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Many lapses in NHIS implementation

By Chukwuma Muanya, Assistant Editor
29 June 2017   |   1:44 am
Bola Adeniran is the Chairman of Pharmaceutical Society of Nigeria (PSN) Lagos State Branch; a Fellow of the Society and a former member of the Pharmacists Council of Nigeria (PCN) Governing Council. She has been a member of the PSN (Lagos State Branch) executive for over 13 years in various capacities. Adeniran, in a chat…

Bola Adeniran

Bola Adeniran is the Chairman of Pharmaceutical Society of Nigeria (PSN) Lagos State Branch; a Fellow of the Society and a former member of the Pharmacists Council of Nigeria (PCN) Governing Council. She has been a member of the PSN (Lagos State Branch) executive for over 13 years in various capacities. Adeniran, in a chat with journalists, identified the many lapses in the current implementation of the National Health Insurance Scheme (NHIS), leading to the near exclusion of all other care providers except medical doctors in the evolving scheme. The pharmacist advised the Lagos State Government against towing the path of the NHIS as she plans to roll out her own scheme later this year. She also spoke on the expectations of the Annual Pharmacy Week of the PSN, which comes up in August among other things. CHUKWUMA MUANYA (Assistant Editor) was there. Excerpts:

There was a lot of uproar at the House of Representatives this week following an investigative hearing into the disbursement of N350 billion to some Health Maintenance Organisation (HMOs) by previous leaderships of the NHIS. What are the challenges of Social Health Insurance in Nigeria?
The National Health Insurance Scheme (NHIS) was established by Act 35 of 1999 to promote easy access to health care delivery for all Nigerians through the instrument of Social Health Insurance. It is also to promote qualitative health care delivery, public/private partnership and equitable distribution of health facilities across the nation. It was indeed meant to promote professionalism and streamline roles of Healthcare Professionals.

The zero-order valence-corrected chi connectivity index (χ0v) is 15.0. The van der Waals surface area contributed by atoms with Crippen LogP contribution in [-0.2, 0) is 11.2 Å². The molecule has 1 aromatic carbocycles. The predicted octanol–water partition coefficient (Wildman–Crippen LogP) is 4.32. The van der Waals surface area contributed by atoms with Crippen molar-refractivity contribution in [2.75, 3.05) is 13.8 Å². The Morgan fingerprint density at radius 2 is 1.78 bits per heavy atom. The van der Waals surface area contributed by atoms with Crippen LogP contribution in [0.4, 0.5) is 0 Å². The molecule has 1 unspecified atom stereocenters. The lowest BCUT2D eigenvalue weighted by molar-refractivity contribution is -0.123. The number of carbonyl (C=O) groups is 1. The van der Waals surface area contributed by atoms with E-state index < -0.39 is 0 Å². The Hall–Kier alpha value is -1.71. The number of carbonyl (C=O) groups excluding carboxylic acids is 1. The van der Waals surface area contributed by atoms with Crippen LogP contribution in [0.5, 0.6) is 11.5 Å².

In developing and industrialized countries, alike, efforts to provide healthcare, including pharmaceutical care are facing new challenges. These include the rising cost of health care, limited financial resources, a shortage of human resources in the health care sector, inefficient health systems, the huge burden of diseases and the changing social, technological, economic and political environment which most countries face. While globalization has brought countries closer together in trade of, products and services and in recognition of academic degrees and diplomas, for example, it has led to rapid changes in the health care environment and to new complexities due to increased travel and migration.

Access to medicines of assured quality remains a major concern worldwide. One third of the world’s population, do not yet have regular access to essential medicines. For many people the affordability of medicines is .a major constraint. Those hardest hit are patients in developing and transitional economies, where 50 per cent to 90 per cent of medicines purchased are paid for out-of-pocket. The burden falls most heavily on the poor, who are not adequately protected either by current policies or by health insurance.

The PSN conscious of the expanding role of its members in healthcare delivery and the value added impact on patients where pharmacists interventions are guaranteed, continues to put on record the many lapses in the current implementation of the NHIS, which has led to the near exclusion of all other care providers except medical doctors in the evolving scheme.

In one of the most embarrassing reflections in contemporary times, the United Nations rated our health system a wretched 187 out of 191 nations of the world. Even war-ravaged countries were far ahead of us. The only reason remains our inclination to a Nigerian style of healthcare practice. One would have expected the NHIS to help correct some of the aberrations, which have prevented proper stratification of services along well-defined health tiers via primary, secondary and tertiary.